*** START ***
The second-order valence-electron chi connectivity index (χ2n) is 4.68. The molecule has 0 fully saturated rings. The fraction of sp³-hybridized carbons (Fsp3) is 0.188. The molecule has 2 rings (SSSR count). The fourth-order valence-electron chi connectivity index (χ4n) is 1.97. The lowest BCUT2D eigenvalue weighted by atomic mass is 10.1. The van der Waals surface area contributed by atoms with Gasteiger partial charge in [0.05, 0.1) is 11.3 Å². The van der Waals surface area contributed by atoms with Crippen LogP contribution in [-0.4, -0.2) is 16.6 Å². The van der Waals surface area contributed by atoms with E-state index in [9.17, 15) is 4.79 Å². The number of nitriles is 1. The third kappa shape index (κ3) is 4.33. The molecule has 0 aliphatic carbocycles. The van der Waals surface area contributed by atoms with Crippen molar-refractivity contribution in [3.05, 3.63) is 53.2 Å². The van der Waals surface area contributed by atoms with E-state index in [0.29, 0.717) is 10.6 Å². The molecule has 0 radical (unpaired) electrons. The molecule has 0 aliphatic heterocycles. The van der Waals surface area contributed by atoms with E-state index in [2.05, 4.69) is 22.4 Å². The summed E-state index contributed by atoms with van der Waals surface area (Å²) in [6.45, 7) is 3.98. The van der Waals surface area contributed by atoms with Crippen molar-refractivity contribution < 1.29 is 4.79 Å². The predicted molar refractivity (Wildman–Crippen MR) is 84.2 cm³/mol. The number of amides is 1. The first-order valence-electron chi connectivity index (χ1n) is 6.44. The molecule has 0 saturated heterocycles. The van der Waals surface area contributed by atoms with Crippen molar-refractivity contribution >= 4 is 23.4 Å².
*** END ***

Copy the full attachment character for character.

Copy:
The second-order valence-electron chi connectivity index (χ2n) is 4.68. The molecule has 0 fully saturated rings. The fraction of sp³-hybridized carbons (Fsp3) is 0.188. The molecule has 2 rings (SSSR count). The fourth-order valence-electron chi connectivity index (χ4n) is 1.97. The lowest BCUT2D eigenvalue weighted by atomic mass is 10.1. The van der Waals surface area contributed by atoms with Gasteiger partial charge in [0.05, 0.1) is 11.3 Å². The van der Waals surface area contributed by atoms with Crippen LogP contribution in [-0.4, -0.2) is 16.6 Å². The van der Waals surface area contributed by atoms with E-state index in [9.17, 15) is 4.79 Å². The number of nitriles is 1. The third kappa shape index (κ3) is 4.33. The molecule has 0 aliphatic carbocycles. The van der Waals surface area contributed by atoms with Crippen molar-refractivity contribution in [3.05, 3.63) is 53.2 Å². The van der Waals surface area contributed by atoms with E-state index in [0.29, 0.717) is 10.6 Å². The molecule has 0 radical (unpaired) electrons. The molecule has 0 aliphatic heterocycles. The van der Waals surface area contributed by atoms with E-state index in [2.05, 4.69) is 22.4 Å². The summed E-state index contributed by atoms with van der Waals surface area (Å²) in [6.45, 7) is 3.98. The van der Waals surface area contributed by atoms with Crippen molar-refractivity contribution < 1.29 is 4.79 Å². The predicted molar refractivity (Wildman–Crippen MR) is 84.2 cm³/mol. The number of amides is 1. The first-order valence-electron chi connectivity index (χ1n) is 6.44. The molecule has 0 saturated heterocycles. The van der Waals surface area contributed by atoms with Crippen molar-refractivity contribution >= 4 is 23.4 Å².